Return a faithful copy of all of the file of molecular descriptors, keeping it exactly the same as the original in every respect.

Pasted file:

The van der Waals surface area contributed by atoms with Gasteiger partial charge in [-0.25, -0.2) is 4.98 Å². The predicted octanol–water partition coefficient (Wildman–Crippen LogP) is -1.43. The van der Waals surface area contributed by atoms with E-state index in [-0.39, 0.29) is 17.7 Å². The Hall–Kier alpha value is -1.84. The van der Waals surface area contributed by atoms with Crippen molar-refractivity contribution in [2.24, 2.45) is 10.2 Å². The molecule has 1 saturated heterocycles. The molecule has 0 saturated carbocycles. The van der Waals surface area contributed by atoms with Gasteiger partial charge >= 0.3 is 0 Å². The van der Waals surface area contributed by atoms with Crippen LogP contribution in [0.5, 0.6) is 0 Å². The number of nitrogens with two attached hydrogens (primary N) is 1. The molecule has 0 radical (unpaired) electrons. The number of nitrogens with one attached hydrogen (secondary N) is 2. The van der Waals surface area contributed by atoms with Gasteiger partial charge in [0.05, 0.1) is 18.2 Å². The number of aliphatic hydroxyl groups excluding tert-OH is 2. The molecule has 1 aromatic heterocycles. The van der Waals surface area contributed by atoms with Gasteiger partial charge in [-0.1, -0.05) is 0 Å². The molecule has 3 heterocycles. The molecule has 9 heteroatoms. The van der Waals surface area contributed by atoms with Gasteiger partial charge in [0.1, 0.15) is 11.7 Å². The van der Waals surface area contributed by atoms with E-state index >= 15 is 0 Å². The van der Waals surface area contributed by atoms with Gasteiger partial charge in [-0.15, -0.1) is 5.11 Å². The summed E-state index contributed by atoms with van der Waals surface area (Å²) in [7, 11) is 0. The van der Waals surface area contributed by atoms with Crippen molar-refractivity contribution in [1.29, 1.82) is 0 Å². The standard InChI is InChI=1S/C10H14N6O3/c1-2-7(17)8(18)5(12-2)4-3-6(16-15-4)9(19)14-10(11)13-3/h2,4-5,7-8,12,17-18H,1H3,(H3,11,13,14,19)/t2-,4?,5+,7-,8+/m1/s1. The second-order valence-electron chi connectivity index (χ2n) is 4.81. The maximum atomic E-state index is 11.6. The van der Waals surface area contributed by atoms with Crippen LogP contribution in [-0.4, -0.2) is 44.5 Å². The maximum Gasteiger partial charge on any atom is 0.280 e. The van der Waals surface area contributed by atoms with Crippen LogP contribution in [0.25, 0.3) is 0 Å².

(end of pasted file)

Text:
The van der Waals surface area contributed by atoms with Gasteiger partial charge in [-0.25, -0.2) is 4.98 Å². The predicted octanol–water partition coefficient (Wildman–Crippen LogP) is -1.43. The van der Waals surface area contributed by atoms with E-state index in [-0.39, 0.29) is 17.7 Å². The Hall–Kier alpha value is -1.84. The van der Waals surface area contributed by atoms with Crippen molar-refractivity contribution in [2.24, 2.45) is 10.2 Å². The molecule has 1 saturated heterocycles. The molecule has 0 saturated carbocycles. The van der Waals surface area contributed by atoms with Gasteiger partial charge >= 0.3 is 0 Å². The van der Waals surface area contributed by atoms with Crippen LogP contribution in [0.5, 0.6) is 0 Å². The number of nitrogens with two attached hydrogens (primary N) is 1. The molecule has 0 radical (unpaired) electrons. The number of nitrogens with one attached hydrogen (secondary N) is 2. The van der Waals surface area contributed by atoms with Gasteiger partial charge in [0.05, 0.1) is 18.2 Å². The number of aliphatic hydroxyl groups excluding tert-OH is 2. The molecule has 1 aromatic heterocycles. The van der Waals surface area contributed by atoms with Gasteiger partial charge in [-0.1, -0.05) is 0 Å². The molecule has 3 heterocycles. The molecule has 9 heteroatoms. The van der Waals surface area contributed by atoms with Gasteiger partial charge in [0.1, 0.15) is 11.7 Å². The van der Waals surface area contributed by atoms with E-state index >= 15 is 0 Å². The van der Waals surface area contributed by atoms with Gasteiger partial charge in [-0.15, -0.1) is 5.11 Å². The summed E-state index contributed by atoms with van der Waals surface area (Å²) in [7, 11) is 0. The van der Waals surface area contributed by atoms with Crippen molar-refractivity contribution in [1.29, 1.82) is 0 Å². The standard InChI is InChI=1S/C10H14N6O3/c1-2-7(17)8(18)5(12-2)4-3-6(16-15-4)9(19)14-10(11)13-3/h2,4-5,7-8,12,17-18H,1H3,(H3,11,13,14,19)/t2-,4?,5+,7-,8+/m1/s1. The second-order valence-electron chi connectivity index (χ2n) is 4.81. The maximum atomic E-state index is 11.6. The van der Waals surface area contributed by atoms with Crippen LogP contribution in [-0.4, -0.2) is 44.5 Å². The maximum Gasteiger partial charge on any atom is 0.280 e. The van der Waals surface area contributed by atoms with Crippen LogP contribution in [0.25, 0.3) is 0 Å².